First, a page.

If you want to know what a Tree Risk-Benefit Management Strategy looks like, we've got a whole bunch of free templates on our Risk Management page.

  • 2023-01-19 9:58 AM | Admin (Administrator)

    We know from pedestrian data, the centre of built-up areas have a Likelihood of Occupancy that's so high, on average more than one person is exposed to the risk.

    Occupancy is Very High.

    Tree Risk Target People - Very High Occupancy
    More than one person exposed to the risk

    We also know from traffic data, the busiest roads have a Likelihood of Occupancy that's so high, on average more than one vehicle is exposed to the risk.

    Occupancy is Very High.

    Tree Risk Target Vehicle - Very High Occupancy
    More than one vehicle exposed to the risk

    Where we have busy roads next to busy footpaths in towns and cities, we know the combined occupancy of people AND traffic is so high, on average more than one person AND one vehicle is exposed to the risk.

    Occupancy is Very High.

    More than one person AND more than one vehicle exposed to the risk

    We know other tree risk assessment systems systematically undervalue Very High Occupancy. From the training we’ve delivered, we also know tree risk assessors have been poorly trained to recognise both Very High and High Occupancy.

    What all this means is unless you’re using VALID, and have had Likelihood of Occupancy training (it’s really easy once you're calibrated), you’ll be undervaluing the occupancy where it matters most.

    If you're undervaluing the occupancy, you'll be undervaluing the risk.

    You’ll be undervaluing the risk by at least a whopping factor of x10 or x100.

    A 1:1M risk might be as high as 1:10K.

    A Low Risk might be a High Risk.

  • 2022-10-02 10:45 AM | Admin (Administrator)

    If you've heard of Daniel Kahneman, you'll likely have read his excellent Thinking Fast & Slow, where he shares his Nobel Prize winning work into behavioural economics. All that fascinating stuff about how ingrained biases often have reasonably foreseeable impacts on our decision making.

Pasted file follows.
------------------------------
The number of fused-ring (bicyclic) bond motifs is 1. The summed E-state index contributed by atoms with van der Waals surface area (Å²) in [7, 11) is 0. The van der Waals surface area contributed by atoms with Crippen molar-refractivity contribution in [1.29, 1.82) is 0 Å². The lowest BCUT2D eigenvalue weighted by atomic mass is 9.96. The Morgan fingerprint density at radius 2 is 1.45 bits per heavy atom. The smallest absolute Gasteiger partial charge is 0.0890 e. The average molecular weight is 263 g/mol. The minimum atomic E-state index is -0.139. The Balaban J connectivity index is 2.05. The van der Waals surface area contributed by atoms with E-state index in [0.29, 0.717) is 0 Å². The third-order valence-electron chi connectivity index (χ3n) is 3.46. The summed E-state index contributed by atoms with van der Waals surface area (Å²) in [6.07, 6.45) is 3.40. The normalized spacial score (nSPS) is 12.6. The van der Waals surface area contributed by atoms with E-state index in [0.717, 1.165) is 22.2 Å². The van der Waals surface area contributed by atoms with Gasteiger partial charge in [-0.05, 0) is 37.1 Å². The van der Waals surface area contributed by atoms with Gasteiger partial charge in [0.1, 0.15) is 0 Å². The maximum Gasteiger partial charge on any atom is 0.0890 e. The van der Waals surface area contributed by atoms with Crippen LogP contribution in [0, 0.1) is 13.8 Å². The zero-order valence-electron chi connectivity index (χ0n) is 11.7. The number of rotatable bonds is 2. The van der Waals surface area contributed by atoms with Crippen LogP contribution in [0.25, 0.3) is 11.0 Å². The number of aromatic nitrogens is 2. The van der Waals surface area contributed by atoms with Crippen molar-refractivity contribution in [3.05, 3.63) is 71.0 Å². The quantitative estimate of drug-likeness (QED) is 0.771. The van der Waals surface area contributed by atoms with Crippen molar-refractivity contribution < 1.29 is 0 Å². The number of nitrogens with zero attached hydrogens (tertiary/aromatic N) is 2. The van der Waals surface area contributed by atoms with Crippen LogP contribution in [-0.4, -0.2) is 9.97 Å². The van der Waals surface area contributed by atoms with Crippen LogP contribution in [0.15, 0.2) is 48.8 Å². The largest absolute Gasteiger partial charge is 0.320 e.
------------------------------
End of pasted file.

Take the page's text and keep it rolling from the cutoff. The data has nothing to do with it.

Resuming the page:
His most recent interest has been a collaboration with Oliver Sibony and Cass Sunstein, exploring the role of 'Noise' in decision making.

    Noise is the significant variability in decisions you get where there shouldn't be any. Such as when Doctors diagnose disease, or when Judges sentence criminals.

    Or when Arborists make tree risk assessment decisions.

    Earlier this year, More or Less' Tim Harford had a short chat with Daniel Kahneman about how to reduce Noise by practising Decision Hygiene.

    If you want to dive into the Decision Hygiene part, it starts at 5.50.

    What was eye-opening about this discussion into the benefits of practising Decision Hygiene is that it's embedded in VALID.

    Arborists' tree risk assessments are notoriously noisy. Ask 10 Arborists to risk assess a tree and you'll likely get 12 very different decisions.

    One of VALID's benefits is we've designed it to reduce this Noise. When it comes to Occupancy and Consequences, consistent and good decision making is so 'quiet' you don't need to be an Arborist to do it well.

    In tree risk assessments, we get most Noise with Likelihood of Failure decisions.

    When you make your Likelihood of Failure decision in VALID, you're guided to evaluate all the likelihood of failure attributes, independently of each other, before you make a decision.

    Tree Risk Assessment - Likelihood of Failure

    This VALID approach to Likelihood of Failure decision making is what Daniel Kahneman is calling Decision Hygiene.